Why is this Bargeful of Bollards Story Important? It is a prime, very visible example of The Snowman Effect: The inadequate protection of the public interest in Schenectady, due to the appointment and retention at City Hall by Mayor Gary McCarthy of subservient, ineffectual or disinterested public servants (with dismissal of those who do not cooperate), resulting in both rushed, superficial review of submissions from favored applicants, and lax follow-up and enforcement of City Code provisions and applicant promises. [as symbolically depicted here] It has meant, in the Casino Design and Yellow Bollards context, suffering a less attractive and less successful Rivers Casino in Schenectady, and in other contexts, such as the ALCO Bike-Pedestrian pathway, a less safe Mohawk Harbor for those who visit and use the facilities (see this and that).

For more on the Snowman Effect, see “McCarthy only wants snowmen on the Planning Commission“. For an explanation of the Snowmen Metaphor, see our posting “have we learned the lessons of the 1690 Schenectady Massacre?”; for examples, some of which are more subtle than others, check our postings in the Snowmen Effect Category.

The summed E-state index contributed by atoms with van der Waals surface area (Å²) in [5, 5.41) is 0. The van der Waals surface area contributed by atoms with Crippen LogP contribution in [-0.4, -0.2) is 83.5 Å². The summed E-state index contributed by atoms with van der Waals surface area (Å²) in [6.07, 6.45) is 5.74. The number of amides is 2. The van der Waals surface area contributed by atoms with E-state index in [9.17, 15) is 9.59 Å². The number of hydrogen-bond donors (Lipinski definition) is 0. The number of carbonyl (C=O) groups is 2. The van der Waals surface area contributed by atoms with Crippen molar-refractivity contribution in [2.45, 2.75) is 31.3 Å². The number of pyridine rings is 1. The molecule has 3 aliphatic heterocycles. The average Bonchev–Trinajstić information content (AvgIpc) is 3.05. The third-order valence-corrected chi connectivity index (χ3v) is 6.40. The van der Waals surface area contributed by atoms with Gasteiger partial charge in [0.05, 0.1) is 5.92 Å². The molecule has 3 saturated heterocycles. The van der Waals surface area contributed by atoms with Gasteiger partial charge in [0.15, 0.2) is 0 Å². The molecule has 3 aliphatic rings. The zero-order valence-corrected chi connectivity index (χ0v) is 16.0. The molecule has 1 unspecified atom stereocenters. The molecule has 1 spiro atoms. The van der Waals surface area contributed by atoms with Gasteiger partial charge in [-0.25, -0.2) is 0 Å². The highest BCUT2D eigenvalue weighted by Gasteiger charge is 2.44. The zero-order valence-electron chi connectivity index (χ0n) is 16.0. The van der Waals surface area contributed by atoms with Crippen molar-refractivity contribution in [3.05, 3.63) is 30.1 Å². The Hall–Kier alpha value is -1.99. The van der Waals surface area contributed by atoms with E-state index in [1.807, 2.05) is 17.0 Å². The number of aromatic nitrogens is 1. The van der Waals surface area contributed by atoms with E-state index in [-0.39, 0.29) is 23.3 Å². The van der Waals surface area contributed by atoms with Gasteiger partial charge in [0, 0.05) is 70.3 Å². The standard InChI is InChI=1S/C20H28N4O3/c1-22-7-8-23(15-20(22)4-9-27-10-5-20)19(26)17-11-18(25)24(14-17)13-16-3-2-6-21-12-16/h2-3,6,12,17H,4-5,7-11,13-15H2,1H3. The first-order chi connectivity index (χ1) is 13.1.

The unspoken attitude of our Mayor and the Metroplex Chair seems to be that Schenectady is the old Mohawk term for “Second-Rate-City“. Consequently, they have failed to demand, or at the least strenuously bargain for, the best for our City from Rush Street Gaming and the Galesi Group. The result is a tremendous lost opportunity for Schenectady to truly shine and succeed at our only remaining riverbank land suitable for commercial development and public recreation.  The bollard crop along the Mohawk also suggests that Schenectady’s Snowmen/women are not merely on the Boards that review projects, but also in the offices that are supposed to see that reviewed plans are implemented as approved or as promised by an applicant. The situation with readily visible aspects of Mohawk Harbor also makes us wonder what is going on with items that are not readily seen by the public (such as the “shoddy work” recently alleged at a Harborside Drive building).